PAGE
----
Keeping customers: It's not about money, but trust
In order for the channel to succeed in today's increasingly competitive marketplace, partners must concentrate on fostering good relationships with their customers.
That's the message that James Alexander, senior vice-president of London, Ont.-based Info Tech Research Group, gave to partners who attended this year's annual CDN's Top 100 Solution Providers event in Vaughan, Ont.
During the educational session that preceded the formal Top 100 Solution Providers awards presentations, partners were briefed on current customer purchasing patterns and were also given advice on how they can stay relevant to their customers in the IT industry.
Research was conducted from the latter part of 2008 and the beginning of this year and was based on four end-user surveys and three supplier surveys, Alexander said. In total, more than 2,200 respondents participated. Alexander said data was collected from businesses of all sizes, industries and revenue brackets to assess the current partner landscape in Canada today.
In today's economy, it's especially important that partners foster a good relationship with their customers because that's what will make a returning customer, Alexander said.
"Once you're in (with a customer), people trust you," he said. "The single most important influence in purchases across all vendors is existing relationships, both corporate and personal. The size of a customer dictates the purchase method of preference," Alexander said. "SMB buyers are more likely to purchase from a VAR, and also on the basis of how (partners) meet their needs."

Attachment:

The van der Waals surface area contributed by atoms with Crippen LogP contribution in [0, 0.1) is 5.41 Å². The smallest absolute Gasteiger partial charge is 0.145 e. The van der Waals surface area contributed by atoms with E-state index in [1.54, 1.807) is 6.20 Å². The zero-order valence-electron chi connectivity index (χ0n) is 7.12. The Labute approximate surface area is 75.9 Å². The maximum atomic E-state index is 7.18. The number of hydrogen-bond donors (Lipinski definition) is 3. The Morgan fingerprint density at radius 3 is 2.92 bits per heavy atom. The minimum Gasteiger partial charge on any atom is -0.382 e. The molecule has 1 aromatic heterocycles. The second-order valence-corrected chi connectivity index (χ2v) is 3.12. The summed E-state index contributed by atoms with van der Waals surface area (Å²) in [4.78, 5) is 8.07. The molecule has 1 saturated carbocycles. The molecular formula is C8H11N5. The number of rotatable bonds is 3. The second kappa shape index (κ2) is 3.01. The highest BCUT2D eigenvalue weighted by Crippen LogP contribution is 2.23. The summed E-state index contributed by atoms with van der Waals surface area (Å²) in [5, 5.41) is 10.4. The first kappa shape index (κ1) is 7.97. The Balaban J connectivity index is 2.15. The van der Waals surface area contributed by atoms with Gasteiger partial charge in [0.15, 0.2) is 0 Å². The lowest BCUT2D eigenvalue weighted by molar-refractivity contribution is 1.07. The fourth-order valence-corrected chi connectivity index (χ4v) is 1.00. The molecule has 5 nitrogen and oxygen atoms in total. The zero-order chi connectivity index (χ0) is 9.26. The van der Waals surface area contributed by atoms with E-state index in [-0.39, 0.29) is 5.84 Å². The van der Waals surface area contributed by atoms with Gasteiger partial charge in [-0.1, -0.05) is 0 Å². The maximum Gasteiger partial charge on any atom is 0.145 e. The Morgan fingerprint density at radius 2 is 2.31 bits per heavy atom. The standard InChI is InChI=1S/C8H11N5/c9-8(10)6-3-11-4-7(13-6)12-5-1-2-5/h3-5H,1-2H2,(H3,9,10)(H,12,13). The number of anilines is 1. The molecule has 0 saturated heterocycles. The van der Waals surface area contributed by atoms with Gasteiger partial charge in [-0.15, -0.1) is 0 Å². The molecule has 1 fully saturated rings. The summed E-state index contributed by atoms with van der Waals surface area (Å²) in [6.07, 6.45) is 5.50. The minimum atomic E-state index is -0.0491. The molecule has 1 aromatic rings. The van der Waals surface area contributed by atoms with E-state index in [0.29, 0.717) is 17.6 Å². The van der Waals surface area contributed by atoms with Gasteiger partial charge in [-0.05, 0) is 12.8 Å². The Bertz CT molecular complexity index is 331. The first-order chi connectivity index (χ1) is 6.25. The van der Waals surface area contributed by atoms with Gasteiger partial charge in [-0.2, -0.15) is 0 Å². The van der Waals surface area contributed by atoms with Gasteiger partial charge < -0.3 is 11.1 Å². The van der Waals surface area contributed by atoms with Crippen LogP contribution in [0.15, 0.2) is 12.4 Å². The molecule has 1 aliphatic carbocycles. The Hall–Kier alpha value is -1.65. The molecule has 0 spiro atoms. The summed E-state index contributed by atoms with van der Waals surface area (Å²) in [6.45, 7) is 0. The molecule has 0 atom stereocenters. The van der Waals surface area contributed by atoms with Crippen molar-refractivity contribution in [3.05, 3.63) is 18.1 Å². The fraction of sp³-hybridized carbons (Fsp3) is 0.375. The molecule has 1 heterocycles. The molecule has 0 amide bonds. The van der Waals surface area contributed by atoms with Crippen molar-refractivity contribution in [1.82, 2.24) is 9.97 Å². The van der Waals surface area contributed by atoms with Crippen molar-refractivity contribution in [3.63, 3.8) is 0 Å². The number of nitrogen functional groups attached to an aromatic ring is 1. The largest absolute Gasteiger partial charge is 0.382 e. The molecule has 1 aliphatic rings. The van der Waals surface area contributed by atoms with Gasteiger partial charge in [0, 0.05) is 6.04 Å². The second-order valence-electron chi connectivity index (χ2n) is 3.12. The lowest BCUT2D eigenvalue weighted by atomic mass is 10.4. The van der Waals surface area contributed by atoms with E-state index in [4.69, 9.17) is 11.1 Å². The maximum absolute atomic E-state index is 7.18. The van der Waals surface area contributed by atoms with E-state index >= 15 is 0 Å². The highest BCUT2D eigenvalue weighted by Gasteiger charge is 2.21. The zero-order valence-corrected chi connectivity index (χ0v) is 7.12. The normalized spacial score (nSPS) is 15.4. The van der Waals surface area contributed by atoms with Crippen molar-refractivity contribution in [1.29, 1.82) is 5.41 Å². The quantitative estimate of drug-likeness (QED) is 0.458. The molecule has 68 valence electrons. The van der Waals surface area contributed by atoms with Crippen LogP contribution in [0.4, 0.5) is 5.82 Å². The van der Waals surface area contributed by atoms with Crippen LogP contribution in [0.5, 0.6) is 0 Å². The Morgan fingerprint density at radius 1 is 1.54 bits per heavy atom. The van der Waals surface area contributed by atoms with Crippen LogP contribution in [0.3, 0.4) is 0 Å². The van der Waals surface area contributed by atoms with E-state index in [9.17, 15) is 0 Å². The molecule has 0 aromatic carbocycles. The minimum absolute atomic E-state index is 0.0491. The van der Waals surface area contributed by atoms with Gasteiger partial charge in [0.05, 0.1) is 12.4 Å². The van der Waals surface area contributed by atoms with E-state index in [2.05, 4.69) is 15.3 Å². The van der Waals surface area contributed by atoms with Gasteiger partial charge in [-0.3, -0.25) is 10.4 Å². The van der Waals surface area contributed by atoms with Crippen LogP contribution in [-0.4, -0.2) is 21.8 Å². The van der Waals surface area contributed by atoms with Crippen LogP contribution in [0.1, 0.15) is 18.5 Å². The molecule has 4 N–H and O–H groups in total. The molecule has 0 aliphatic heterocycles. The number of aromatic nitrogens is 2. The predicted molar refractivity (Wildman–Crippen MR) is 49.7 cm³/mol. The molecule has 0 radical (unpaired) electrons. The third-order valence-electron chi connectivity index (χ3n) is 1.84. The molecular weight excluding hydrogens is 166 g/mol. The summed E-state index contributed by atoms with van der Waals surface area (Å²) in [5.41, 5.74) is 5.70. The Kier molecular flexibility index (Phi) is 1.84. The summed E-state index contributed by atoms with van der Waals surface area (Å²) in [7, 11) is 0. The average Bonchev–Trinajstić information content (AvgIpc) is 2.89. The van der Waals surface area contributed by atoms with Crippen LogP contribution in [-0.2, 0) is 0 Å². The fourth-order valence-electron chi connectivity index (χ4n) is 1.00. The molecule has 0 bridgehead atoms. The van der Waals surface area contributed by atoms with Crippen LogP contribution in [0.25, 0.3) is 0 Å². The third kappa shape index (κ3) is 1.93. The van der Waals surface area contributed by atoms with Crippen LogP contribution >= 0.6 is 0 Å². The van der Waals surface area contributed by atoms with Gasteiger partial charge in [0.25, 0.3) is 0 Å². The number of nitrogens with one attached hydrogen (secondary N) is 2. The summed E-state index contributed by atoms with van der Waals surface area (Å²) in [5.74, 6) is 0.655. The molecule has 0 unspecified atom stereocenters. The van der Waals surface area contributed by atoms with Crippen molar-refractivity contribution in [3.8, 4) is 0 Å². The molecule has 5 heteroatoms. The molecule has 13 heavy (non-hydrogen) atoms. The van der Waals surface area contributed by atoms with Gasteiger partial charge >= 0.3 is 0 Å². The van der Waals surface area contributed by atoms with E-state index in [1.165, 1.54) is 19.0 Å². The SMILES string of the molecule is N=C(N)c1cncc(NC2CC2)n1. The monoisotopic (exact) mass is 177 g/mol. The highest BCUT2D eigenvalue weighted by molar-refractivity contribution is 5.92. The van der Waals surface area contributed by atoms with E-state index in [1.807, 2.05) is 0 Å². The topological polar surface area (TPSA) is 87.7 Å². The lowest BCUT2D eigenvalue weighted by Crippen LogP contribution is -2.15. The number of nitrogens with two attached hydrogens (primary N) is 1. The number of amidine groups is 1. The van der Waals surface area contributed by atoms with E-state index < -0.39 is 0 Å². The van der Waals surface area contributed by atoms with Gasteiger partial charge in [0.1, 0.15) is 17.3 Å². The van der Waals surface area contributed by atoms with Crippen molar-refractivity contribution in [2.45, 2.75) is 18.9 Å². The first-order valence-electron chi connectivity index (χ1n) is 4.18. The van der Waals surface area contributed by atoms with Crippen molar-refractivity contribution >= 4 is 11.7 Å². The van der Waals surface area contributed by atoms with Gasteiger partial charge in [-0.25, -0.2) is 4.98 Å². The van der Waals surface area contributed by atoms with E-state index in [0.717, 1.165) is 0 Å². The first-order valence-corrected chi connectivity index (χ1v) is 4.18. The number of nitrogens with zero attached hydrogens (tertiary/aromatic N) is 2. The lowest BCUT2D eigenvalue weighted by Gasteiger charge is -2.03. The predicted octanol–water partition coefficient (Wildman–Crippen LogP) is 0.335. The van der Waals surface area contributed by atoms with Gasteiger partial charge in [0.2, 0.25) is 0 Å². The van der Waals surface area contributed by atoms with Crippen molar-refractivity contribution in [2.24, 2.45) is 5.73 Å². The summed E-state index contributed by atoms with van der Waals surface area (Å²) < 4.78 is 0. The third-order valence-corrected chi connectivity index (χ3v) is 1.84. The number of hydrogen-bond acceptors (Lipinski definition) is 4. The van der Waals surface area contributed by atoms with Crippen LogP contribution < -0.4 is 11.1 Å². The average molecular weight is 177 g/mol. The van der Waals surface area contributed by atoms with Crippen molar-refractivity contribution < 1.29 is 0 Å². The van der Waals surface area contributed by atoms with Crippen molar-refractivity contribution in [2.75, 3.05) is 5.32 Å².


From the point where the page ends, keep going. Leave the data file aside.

Overall, smaller companies prefer purchasing a solution from a single vendor for simplicity reasons, Alexander explains. That's why partners should bundle components to offer their customers complete solutions.
For instance, if a customer is purchasing a server solution, partners should also think about offering storage as well, because that's something every customer needs. Typically, storage solutions tend to be supplier-led engagements and the requirements for the implementation of services also increases, Alexander said. On the software side, partner opportunities lie in the services that come wrapped around them.
Respondents were also asked, if it came down to it, why they'd leave their current partner. The most common answer was because of the relationship and lack of responsiveness, Alexander said.
"If you don't look after your customers you'll drive them away," he added.
Alexander also identified key industry trends and told partners that around enterprise application solutions there's a huge opportunity for software-as-a-service (SaaS) offerings.
When it comes to social networking, Alexander says it's really more "noise" than anything else, although customers are turning to portal-type communities to engage in discussions with others.
As a general trend, customers are also asking for more open source solutions because they're looking to save costs, which is often the primary driver for why they'd need a partner's help, he added.